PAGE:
It's hard to imagine a better NHL debut than the one Los Angeles goaltender Jonathan Bernier
enjoyed -- or a bigger disappointment.
Bernier, the Kings' first-round pick in the 2006 Entry Draft, played well enough in training camp to get the start in Los Angeles' season-opener against the defending Stanley Cup champion Anaheim Ducks in London, England. Before a full house on a global stage, Bernier stopped 27 shots and came within seven minutes of a shutout in a 4-1 victory. He was voted the game's second star.
"It was pretty exciting," the Laval, Quebec, native said of his stunning debut at the O2 Arena in the NHL Premier Series. "I didn't expect anything like that. I came to camp and just wanted to do my job. They told me they were only going to give me a couple of games, and I ended up opening the season in London. I think for my experience, being 19-years-old, it was really good for me.
"When I came back from London on the plane, I was pretty excited. After I came back, it turned around the other way. But it was a great experience for me.”
Unfortunately for Bernier, the afterglow from his NHL debut didn't last long. He allowed 15 goals while losing his next three starts and was soon was back in the Quebec Major Junior Hockey League, playing for Lewiston -- where he would remain for the rest of the season, except for some time off to play for Canada at the World Junior Championships. Bernier ended up played just four NHL games, losing three and ending up with a 4.03 goals-against average and a .864 save percentage.
"It was hard," he said of making the transition from the NHL back to juniors. "You take the bus instead of the plane. It's more mental than anything else -- just getting back with the guys. I was 19, so the AHL wasn't even an option.
"It was really, really disappointing. I thought I was done with juniors. If I had the age, to go to the AHL would have been better. I had made the team, so for me to go back to juniors was very hard. I played there four years and I thought I was ready to move up."
He still thinks so -- and there's plenty of opportunity. After a season in which the Kings used seven goaltenders while finishing last in the Western Conference, Bernier has his focus on winning the starting job and spending the entire season in Los Angeles.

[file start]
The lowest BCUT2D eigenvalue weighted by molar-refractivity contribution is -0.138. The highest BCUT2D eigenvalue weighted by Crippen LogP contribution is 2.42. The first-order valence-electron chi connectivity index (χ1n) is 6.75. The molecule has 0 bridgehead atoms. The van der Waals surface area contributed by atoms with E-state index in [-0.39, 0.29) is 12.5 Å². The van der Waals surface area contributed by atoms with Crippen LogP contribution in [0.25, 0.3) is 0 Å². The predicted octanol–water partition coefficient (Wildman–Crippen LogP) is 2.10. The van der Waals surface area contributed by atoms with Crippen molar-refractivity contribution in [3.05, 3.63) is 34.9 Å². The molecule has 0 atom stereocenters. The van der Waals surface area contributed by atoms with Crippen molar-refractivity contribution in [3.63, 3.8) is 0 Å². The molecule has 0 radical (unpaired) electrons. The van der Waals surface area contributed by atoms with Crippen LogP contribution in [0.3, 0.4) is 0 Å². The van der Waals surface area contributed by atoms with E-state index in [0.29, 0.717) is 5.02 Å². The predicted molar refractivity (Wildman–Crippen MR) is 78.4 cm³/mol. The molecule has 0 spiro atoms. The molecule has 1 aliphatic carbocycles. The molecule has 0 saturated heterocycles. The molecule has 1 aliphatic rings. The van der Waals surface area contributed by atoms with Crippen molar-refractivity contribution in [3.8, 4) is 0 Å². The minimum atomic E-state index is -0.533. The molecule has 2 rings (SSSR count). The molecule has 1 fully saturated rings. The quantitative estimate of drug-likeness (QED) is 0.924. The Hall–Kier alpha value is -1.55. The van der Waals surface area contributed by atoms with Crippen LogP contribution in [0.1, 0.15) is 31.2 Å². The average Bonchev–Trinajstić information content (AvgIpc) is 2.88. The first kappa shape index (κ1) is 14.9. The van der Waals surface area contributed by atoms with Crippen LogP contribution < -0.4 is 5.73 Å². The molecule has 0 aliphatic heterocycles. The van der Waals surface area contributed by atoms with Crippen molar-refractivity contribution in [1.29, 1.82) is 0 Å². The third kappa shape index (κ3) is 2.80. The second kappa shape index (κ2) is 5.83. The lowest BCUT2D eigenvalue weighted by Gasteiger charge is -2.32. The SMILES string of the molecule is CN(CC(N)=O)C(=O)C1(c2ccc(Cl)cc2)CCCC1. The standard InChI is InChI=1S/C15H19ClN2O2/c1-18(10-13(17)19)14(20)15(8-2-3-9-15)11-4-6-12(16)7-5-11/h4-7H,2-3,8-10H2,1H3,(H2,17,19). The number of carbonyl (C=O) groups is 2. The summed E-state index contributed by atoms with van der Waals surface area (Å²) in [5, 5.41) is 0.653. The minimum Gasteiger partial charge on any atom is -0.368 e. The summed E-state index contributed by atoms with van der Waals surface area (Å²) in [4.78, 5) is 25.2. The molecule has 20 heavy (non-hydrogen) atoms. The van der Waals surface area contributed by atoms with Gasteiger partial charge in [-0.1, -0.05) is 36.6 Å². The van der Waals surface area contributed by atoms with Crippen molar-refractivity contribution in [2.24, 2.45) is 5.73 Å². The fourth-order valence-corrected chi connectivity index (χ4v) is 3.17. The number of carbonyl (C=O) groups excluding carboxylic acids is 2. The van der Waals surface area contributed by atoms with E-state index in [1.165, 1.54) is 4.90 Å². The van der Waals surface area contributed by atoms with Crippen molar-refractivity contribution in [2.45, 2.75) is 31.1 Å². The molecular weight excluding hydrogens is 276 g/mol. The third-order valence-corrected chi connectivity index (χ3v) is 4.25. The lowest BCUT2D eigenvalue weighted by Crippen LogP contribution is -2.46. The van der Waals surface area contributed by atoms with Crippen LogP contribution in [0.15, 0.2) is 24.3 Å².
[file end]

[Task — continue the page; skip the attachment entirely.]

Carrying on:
"For me, it will be a battle," he said of his hopes of making the Kings again. "We have a lot of good goalies. It's up to me to have a good camp and show that I can play here. I have to show them what I can do, do my best, and hopefully good things will happen. I've always got to keep the same level. If I reach too high or too low, I won't have a good game."
He's an athletic goaltender with good quickness, and he really wants to learn. - Kings Assistant GM Ron Hextall
Kings Assistant GM Ron Hextall, a former goaltender himself, likes what he sees.
"He's an athletic goaltender with good quickness, and he really wants to learn," Hextall said.
Perhaps the most important reason the Kings sent Bernier back to Lewiston was to work on the mental side of the game, as well as to keep him from being overwhelmed by the pressure of being a starting NHL goaltender at such a young age.
"I don't think they wanted me to work on anything physical," he said when asked what the Kings told him when he was sent back to juniors. "It was more mental -- get stronger mentally to be ready to play as much as possible. At this level, everyone is pretty good.
"I don't think it was my game. I think maybe they were scared that I was going too fast -- they wanted me to go to juniors and do the World Junior Championships. They thought it was a little too much to be a starting goaltender in the NHL."
The Kings have a number of excellent young forwards and the makings of a good young defense with Jack Johnson and 2008 No. 2 overall pick Drew Doughty
, as well as promising youngsters like Thomas Hickey
, the No. 4 overall pick in the '07 Entry Draft. They've been playing musical goaltenders for a couple of years, trying to find someone who can grab the No. 1 job and keep it.
But Bernier says there's no additional pressure on him, despite the fact that the Kings used the 11th overall pick in 2006 to take him.
"Not really," he said when asked if he felt pressure to succeed. "I just have to go out and do my job, keep working hard and have a good attitude, and good things will happen to me. We have prospect camp now and I have to do everything I can to get ready for training camp in September."
This time, though, he wants to stay in Los Angeles all year long.
Author: John Kreiser | NHL.com Columnist